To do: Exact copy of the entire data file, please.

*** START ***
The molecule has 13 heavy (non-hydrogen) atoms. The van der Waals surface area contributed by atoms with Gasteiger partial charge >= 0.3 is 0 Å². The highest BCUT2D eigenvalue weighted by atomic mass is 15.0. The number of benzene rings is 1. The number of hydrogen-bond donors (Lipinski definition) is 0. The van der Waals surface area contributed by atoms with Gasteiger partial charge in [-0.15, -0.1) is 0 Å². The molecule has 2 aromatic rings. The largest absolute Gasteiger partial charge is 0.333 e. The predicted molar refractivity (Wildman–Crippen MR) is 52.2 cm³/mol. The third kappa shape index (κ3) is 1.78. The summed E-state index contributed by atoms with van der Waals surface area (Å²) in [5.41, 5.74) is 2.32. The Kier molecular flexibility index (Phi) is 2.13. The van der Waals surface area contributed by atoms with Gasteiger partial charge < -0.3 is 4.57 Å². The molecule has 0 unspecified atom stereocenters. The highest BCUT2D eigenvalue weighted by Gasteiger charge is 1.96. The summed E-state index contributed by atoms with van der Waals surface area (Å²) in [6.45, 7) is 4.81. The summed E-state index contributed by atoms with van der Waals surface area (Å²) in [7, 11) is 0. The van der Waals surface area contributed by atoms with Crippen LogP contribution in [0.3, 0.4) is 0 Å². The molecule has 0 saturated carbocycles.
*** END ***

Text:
The molecule has 13 heavy (non-hydrogen) atoms. The van der Waals surface area contributed by atoms with Gasteiger partial charge >= 0.3 is 0 Å². The highest BCUT2D eigenvalue weighted by atomic mass is 15.0. The number of benzene rings is 1. The number of hydrogen-bond donors (Lipinski definition) is 0. The van der Waals surface area contributed by atoms with Gasteiger partial charge in [-0.15, -0.1) is 0 Å². The molecule has 2 aromatic rings. The largest absolute Gasteiger partial charge is 0.333 e. The predicted molar refractivity (Wildman–Crippen MR) is 52.2 cm³/mol. The third kappa shape index (κ3) is 1.78. The summed E-state index contributed by atoms with van der Waals surface area (Å²) in [5.41, 5.74) is 2.32. The Kier molecular flexibility index (Phi) is 2.13. The van der Waals surface area contributed by atoms with Gasteiger partial charge < -0.3 is 4.57 Å². The molecule has 0 unspecified atom stereocenters. The highest BCUT2D eigenvalue weighted by Gasteiger charge is 1.96. The summed E-state index contributed by atoms with van der Waals surface area (Å²) in [6.45, 7) is 4.81. The summed E-state index contributed by atoms with van der Waals surface area (Å²) in [7, 11) is 0. The van der Waals surface area contributed by atoms with Crippen LogP contribution in [0.3, 0.4) is 0 Å². The molecule has 0 saturated carbocycles.